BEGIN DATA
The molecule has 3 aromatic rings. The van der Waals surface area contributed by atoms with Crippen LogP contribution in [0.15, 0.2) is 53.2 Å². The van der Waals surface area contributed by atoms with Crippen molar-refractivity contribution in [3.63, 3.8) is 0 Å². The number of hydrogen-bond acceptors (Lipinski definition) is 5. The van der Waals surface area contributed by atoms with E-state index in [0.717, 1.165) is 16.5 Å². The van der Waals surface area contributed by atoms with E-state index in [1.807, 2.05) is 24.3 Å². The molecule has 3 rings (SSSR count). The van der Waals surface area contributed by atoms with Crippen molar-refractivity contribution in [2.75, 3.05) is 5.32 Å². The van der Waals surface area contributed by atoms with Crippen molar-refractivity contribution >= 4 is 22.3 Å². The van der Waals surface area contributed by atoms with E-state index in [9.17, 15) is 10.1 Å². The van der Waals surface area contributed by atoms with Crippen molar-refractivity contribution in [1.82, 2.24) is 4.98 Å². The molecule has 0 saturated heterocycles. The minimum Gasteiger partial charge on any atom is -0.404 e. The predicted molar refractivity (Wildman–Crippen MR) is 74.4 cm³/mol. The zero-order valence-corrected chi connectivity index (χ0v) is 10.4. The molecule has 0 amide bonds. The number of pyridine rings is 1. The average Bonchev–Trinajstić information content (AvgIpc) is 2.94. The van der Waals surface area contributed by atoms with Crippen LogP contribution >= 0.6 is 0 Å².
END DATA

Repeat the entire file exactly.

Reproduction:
The molecule has 3 aromatic rings. The van der Waals surface area contributed by atoms with Crippen LogP contribution in [0.15, 0.2) is 53.2 Å². The van der Waals surface area contributed by atoms with Crippen molar-refractivity contribution in [3.63, 3.8) is 0 Å². The number of hydrogen-bond acceptors (Lipinski definition) is 5. The van der Waals surface area contributed by atoms with E-state index in [0.717, 1.165) is 16.5 Å². The van der Waals surface area contributed by atoms with E-state index in [1.807, 2.05) is 24.3 Å². The molecule has 3 rings (SSSR count). The van der Waals surface area contributed by atoms with Crippen molar-refractivity contribution in [2.75, 3.05) is 5.32 Å². The van der Waals surface area contributed by atoms with Crippen molar-refractivity contribution >= 4 is 22.3 Å². The van der Waals surface area contributed by atoms with E-state index in [9.17, 15) is 10.1 Å². The van der Waals surface area contributed by atoms with Crippen molar-refractivity contribution in [1.82, 2.24) is 4.98 Å². The molecule has 0 saturated heterocycles. The minimum Gasteiger partial charge on any atom is -0.404 e. The predicted molar refractivity (Wildman–Crippen MR) is 74.4 cm³/mol. The zero-order valence-corrected chi connectivity index (χ0v) is 10.4. The molecule has 0 amide bonds. The number of pyridine rings is 1. The average Bonchev–Trinajstić information content (AvgIpc) is 2.94. The van der Waals surface area contributed by atoms with Crippen LogP contribution >= 0.6 is 0 Å².